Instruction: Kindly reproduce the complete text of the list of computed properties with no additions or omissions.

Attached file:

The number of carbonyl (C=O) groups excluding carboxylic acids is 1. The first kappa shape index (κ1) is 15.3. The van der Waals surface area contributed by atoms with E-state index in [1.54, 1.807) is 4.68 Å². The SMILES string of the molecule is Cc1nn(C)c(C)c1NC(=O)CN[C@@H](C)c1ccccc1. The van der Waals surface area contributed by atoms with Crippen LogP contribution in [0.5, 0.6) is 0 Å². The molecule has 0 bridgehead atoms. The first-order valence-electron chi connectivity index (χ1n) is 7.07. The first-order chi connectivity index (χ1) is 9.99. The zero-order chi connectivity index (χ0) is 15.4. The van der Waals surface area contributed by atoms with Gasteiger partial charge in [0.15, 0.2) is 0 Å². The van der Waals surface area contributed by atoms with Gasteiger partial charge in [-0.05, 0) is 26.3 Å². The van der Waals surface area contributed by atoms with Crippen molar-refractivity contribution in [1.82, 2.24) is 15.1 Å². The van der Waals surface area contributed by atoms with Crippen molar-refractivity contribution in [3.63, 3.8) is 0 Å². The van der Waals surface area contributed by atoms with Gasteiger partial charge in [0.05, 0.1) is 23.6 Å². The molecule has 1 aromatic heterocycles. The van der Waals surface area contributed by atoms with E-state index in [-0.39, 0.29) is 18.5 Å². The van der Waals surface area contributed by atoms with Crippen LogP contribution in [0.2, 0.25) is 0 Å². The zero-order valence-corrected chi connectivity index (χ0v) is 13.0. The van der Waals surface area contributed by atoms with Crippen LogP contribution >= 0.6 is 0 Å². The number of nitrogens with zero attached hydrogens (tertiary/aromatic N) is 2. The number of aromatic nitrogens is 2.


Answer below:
The number of carbonyl (C=O) groups excluding carboxylic acids is 1. The first kappa shape index (κ1) is 15.3. The van der Waals surface area contributed by atoms with E-state index in [1.54, 1.807) is 4.68 Å². The SMILES string of the molecule is Cc1nn(C)c(C)c1NC(=O)CN[C@@H](C)c1ccccc1. The van der Waals surface area contributed by atoms with Crippen LogP contribution in [0.5, 0.6) is 0 Å². The molecule has 0 bridgehead atoms. The first-order valence-electron chi connectivity index (χ1n) is 7.07. The first-order chi connectivity index (χ1) is 9.99. The zero-order chi connectivity index (χ0) is 15.4. The van der Waals surface area contributed by atoms with Gasteiger partial charge in [0.15, 0.2) is 0 Å². The van der Waals surface area contributed by atoms with Gasteiger partial charge in [-0.05, 0) is 26.3 Å². The van der Waals surface area contributed by atoms with Crippen molar-refractivity contribution in [1.82, 2.24) is 15.1 Å². The van der Waals surface area contributed by atoms with Crippen molar-refractivity contribution in [3.63, 3.8) is 0 Å². The van der Waals surface area contributed by atoms with Gasteiger partial charge in [0.05, 0.1) is 23.6 Å². The molecule has 1 aromatic heterocycles. The van der Waals surface area contributed by atoms with E-state index in [-0.39, 0.29) is 18.5 Å². The van der Waals surface area contributed by atoms with Crippen LogP contribution in [0.2, 0.25) is 0 Å². The zero-order valence-corrected chi connectivity index (χ0v) is 13.0. The van der Waals surface area contributed by atoms with Crippen LogP contribution >= 0.6 is 0 Å². The number of nitrogens with zero attached hydrogens (tertiary/aromatic N) is 2. The number of aromatic nitrogens is 2.